Imagine, for example, that you have been placed in a room and asked to watch a series of student speeches on the policies of Venezuelan leader Hugo Chávez. You’ve been told in advance that the students were assigned the task of either attacking or supporting Chávez and had no choice in the matter. Now, suppose that you are then asked to assess the political leanings of these students. Shrewd observers, of course, would factor in the context and adjust their assessments accordingly. A student who gave an enthusiastic pro-Chávez speech was merely doing what she was told, not revealing anything about her true attitudes. In fact, many experiments suggest that people would overwhelmingly rate the pro-Chávez speakers as more leftist. Even when alerted to context that should affect their judgment, people tend to ignore it. Instead, they attribute the behavior they see to the person’s nature, character, or persistent motives. This bias is so robust and common that social psychologists have given it a lofty title: They call it the fundamental attribution error.
The effect of this failure in conflict situations can be pernicious. A policymaker or diplomat involved in a tense exchange with a foreign government is likely to observe a great deal of hostile behavior by that country’s representatives. Some of that behavior may indeed be the result of deep hostility. But some of it is simply a response to the current situation as it is perceived by the other side. What is ironic is that individuals who attribute others’ behavior to deep hostility are quite likely to explain away their own behavior as a result of being “pushed into a corner” by an adversary. The tendency of both sides of a dispute to view themselves as reacting to the other’s provocative behavior is a familiar feature of marital quarrels, and it is found as well in international conflicts. During the run-up to World War I, the leaders of every one of the nations that would soon be at war perceived themselves as significantly less hostile than their adversaries.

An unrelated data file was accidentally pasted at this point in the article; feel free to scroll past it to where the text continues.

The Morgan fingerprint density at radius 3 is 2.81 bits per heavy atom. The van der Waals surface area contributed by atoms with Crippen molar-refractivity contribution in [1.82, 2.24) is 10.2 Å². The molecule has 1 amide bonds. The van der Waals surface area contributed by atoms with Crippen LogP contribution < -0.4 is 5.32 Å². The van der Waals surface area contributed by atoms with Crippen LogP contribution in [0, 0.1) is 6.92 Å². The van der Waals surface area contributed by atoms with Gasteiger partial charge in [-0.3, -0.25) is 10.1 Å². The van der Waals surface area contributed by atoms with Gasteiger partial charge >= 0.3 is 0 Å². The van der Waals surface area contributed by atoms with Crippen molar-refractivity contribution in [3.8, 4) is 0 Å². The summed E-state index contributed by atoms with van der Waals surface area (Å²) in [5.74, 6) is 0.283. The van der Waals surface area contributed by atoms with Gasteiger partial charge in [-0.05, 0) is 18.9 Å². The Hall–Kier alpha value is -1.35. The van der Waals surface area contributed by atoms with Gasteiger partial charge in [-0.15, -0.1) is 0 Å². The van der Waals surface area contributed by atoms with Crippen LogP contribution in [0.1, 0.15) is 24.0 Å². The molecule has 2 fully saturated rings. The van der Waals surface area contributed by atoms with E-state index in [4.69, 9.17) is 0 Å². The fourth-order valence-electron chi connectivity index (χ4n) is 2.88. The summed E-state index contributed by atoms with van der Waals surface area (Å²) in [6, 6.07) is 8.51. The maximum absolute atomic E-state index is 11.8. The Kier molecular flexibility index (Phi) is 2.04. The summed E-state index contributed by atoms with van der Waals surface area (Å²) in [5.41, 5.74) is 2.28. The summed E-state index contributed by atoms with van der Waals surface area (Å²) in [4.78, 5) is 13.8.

If people are often poorly equipped to explain the behavior of their adversaries, they are also bad at understanding how they appear to others. This bias can manifest itself at critical stages in international crises, when signals are rarely as clear as diplomats and generals believe them to be. Consider the Korean War, just one example of how misperception and a failure to appreciate an adversary’s assessment of intentions can lead to hawkish outcomes. In October 1950, as coalition forces were moving rapidly up the Korean Peninsula, policymakers in Washington were debating how far to advance and attempting to predict China’s response. U.S. Secretary of State Dean Acheson was convinced that “no possible shred of evidence could have existed in the minds of the Chinese Communists about the non-threatening intentions of the forces of the United Nations.” Because U.S. leaders knew that their intentions toward China were not hostile, they assumed that the Chinese knew this as well. Washington was, therefore, incapable of interpreting the Chinese intervention as a reaction to a threat. Instead, the Americans interpreted the Chinese reaction as an expression of fundamental hostility toward the United States. Some historians now believe that Chinese leaders may in fact have seen advancing Allied forces as a threat to their regime.
* * *
To read the entire article by Kahneman and Renshon, as well as a small debate their article helped to initiate, click here. Part II of this series will look at two other cognitive biases that Kahneman and Renshon argue help explain “why hawks win.”